Since March 12, more than 900 St. Thomas faculty members taught more than 2,000 courses to more than 10,000 undergraduate, graduate and doctoral students. This summer another 450 courses will be taught.
Nearly 95% of the Class of 2019 reported employment, enrollment in a graduate program, volunteer service or enlistment in the military, according to the Career Development Center's annual First Destinations Survey.
As states around the country continue responding to COVID-19, a new pressing need has emerged: People with knowledge of COBOL (Common Business-Oriented Language) coding, a decades-old programming language the majority of mainframe computers still run on.
The St. Thomas campuses have largely shut down in response to the coronavirus, but thanks to the efforts of more than a dozen St. Thomas engineering, education and chemistry students, the university’s 3D printers are not sitting idle: They’re turning out personal protective equipment (PPE) to support the Twin Cities medical community.
The spread of coronavirus and the COVID-19 disease it causes has had an unprecedented impact on life around the globe. Within the St. Thomas community, that impact is being felt in a myriad of ways, including in a full shift to online learning.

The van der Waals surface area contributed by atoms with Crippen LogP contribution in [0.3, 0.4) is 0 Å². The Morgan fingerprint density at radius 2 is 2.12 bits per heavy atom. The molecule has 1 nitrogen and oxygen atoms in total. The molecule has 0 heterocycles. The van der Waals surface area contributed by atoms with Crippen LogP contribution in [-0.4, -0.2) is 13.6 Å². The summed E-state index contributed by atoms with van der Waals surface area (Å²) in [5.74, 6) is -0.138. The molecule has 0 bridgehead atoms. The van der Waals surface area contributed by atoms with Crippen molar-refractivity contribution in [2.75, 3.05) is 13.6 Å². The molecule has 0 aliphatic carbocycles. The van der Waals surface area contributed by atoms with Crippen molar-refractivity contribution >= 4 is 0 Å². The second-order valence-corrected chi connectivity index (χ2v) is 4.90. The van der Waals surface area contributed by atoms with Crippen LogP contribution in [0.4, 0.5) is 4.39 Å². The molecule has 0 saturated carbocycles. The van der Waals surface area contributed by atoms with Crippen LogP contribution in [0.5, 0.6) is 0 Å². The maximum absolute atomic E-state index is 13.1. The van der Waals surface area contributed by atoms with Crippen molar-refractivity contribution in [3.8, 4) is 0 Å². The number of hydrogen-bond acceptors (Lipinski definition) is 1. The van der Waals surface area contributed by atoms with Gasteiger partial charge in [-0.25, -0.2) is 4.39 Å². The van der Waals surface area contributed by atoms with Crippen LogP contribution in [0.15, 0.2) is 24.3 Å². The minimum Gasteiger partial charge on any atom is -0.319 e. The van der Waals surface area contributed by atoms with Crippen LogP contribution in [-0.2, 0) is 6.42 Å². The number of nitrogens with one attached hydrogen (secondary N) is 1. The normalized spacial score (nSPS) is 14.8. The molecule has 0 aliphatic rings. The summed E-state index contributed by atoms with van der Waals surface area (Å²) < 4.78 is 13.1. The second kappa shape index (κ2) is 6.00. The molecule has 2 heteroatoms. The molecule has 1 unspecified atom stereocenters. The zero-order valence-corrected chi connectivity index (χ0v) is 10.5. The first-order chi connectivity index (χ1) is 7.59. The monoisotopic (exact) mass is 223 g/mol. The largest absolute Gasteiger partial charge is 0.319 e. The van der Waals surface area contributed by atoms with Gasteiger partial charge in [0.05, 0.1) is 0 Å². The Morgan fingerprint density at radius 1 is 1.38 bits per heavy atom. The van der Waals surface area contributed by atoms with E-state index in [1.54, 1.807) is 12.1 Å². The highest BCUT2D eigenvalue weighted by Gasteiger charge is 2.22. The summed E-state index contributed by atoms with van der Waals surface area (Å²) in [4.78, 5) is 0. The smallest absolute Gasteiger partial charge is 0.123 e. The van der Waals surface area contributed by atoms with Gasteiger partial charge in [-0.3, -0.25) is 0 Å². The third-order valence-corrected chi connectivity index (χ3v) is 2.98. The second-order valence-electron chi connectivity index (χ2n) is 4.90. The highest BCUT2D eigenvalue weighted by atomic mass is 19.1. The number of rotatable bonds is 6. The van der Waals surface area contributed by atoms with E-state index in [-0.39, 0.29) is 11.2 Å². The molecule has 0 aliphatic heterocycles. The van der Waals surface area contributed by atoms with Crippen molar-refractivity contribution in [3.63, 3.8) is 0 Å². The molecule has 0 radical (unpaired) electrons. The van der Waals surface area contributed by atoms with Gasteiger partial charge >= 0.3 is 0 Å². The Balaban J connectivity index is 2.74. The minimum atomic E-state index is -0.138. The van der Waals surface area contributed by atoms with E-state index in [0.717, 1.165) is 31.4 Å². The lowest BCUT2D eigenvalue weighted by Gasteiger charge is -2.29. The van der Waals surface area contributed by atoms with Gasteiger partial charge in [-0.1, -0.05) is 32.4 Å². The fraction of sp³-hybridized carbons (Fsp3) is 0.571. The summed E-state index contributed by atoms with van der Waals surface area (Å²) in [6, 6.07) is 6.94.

President Julie Sullivan has announced all classes will temporarily move online starting Monday, March 16. No in-person classes will be held until Tuesday, April 14 (students’ first day back from the Easter holiday), at the earliest.
AnnMarie Thomas, founder and director of the Playful Learning Lab, was awarded the 2020 LEGO Prize Monday during the LEGO Idea Conference. Thomas is being recognized for collaboration with educators and her advocacy for playful learning.
Two growing student clubs, Society of Hispanic Professional Engineers and the National Society of Black Engineers, are offering opportunities and community for St. Thomas students of color in STEM fields.
A new analysis shows the world’s oceans were the warmest in 2019 than any other time in recorded human history, especially between the surface and a depth of 2,000 meters. The study was conducted by an international team of 14 scientists from 11 institutes across the world, including School of Engineering professor John Abraham.
The Newsroom caught up with the School of Engineering's Manjeet Rege, director of the Center for Applied Artificial Intelligence, to ask about the center's launch in response to a growing need to educate ethically around AI.